Turn Left At Orion
by Guy Consolmagno and Dan M. Davis


Book Review by Joe Orman

[Originally published in the newsletter of the East Valley Astronomy Club, July 2000]

As any telescope owner knows, the path to satisfying observing can be filled with potholes, detours and wrong turns. Sometimes that first step is the hardest -- getting the telescope out of the closet and setting it up. Then, pointing it in the right direction can be frustrating. And once we do find our way to a deep-sky object, we are often disappointed that it doesn't really look like a Hubble Space Telescope photo! This book, subtitled A Hundred Night Sky Objects To See In A Small Telescope -- And How To Find Them is intended to guide us past these hazards. For the purposes of this book, a small telescope is defined as anything with an aperture of 6 to 10 centimeters (2.4 to 4 inches).

The authors recommend frequent, easy journeys -- keeping our telescope handy and doing as much observing from our backyard as we can. Next, they lead us through the basics of setting up a telescope. Then, we are ready to depart on our tour of the night sky. First, we are given some pointers on observing the moon and planets. But the bulk of this guidebook is devoted to the authors' favorite deep-sky objects, organized in four sections -- one for each season. A simple roadmap of each season's sky helps us get our bearings. Our path to each object starts with a simple star-hop from a bright star or constellation (as the title implies), then a finder-scope view lets us know we're in the right neighborhood. Finally, a sketch of the object as it should appear in our eyepiece confirms that we've arrived at our destination, and a brief description tells us what we're looking at.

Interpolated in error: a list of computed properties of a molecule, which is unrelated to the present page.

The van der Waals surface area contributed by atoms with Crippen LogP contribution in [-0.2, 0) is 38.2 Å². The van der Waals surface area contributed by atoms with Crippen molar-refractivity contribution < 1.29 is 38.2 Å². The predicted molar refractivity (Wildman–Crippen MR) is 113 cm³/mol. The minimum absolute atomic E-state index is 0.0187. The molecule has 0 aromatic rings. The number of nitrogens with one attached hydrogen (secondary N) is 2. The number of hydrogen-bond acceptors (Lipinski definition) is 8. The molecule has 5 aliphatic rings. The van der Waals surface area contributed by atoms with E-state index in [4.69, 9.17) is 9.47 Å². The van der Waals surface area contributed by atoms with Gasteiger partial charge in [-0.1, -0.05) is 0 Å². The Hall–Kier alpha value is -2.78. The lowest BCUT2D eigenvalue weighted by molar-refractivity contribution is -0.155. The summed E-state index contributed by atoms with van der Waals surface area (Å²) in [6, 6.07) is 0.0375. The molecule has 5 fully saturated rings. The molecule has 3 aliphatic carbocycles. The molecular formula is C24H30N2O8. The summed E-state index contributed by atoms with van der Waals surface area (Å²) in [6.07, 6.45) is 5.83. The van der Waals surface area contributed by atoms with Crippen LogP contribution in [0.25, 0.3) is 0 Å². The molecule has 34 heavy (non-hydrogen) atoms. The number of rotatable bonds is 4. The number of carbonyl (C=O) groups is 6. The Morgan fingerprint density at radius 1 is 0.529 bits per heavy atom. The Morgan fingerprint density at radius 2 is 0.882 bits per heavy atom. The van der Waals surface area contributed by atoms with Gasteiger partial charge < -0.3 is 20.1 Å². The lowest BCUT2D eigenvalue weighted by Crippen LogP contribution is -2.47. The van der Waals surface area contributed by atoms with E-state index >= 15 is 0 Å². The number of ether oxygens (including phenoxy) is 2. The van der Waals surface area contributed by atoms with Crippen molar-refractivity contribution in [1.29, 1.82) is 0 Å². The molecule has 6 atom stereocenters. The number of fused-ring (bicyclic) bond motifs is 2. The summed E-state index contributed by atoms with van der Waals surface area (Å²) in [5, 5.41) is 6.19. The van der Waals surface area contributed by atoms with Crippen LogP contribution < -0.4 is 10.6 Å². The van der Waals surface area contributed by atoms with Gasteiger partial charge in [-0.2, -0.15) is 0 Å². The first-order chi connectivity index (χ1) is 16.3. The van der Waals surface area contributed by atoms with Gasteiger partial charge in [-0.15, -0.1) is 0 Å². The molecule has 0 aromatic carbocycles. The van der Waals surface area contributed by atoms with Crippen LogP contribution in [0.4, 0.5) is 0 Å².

Each deep-sky attraction is rated by the authors on a scale of one to four. We may not agree with all the ratings (the open clusters M6 and M7 in Scorpius are rated only a 3, while the double star Albireo in Cygnus earns the full four!), but overall they are useful shortcuts to the night sky's major attractions. And those of us who attended Jeff Medkeff's talk at the May EVAC meeting will wonder if the authors are steering us wrong with the following statement: "For small telescopes, five or ten minutes is plenty of time to cool things off, even if it's cold out; less time is needed in the summer." But on the whole, the guidance given here is practical in the best sense -- simple advice that we not only can use but will use! This book can turn a stargazing session into a delightful stroll through the sky ... one any owner of a small telescope will want to take again and again.

Revised: June 6, 2001
Copyright © 2001 Joe Orman
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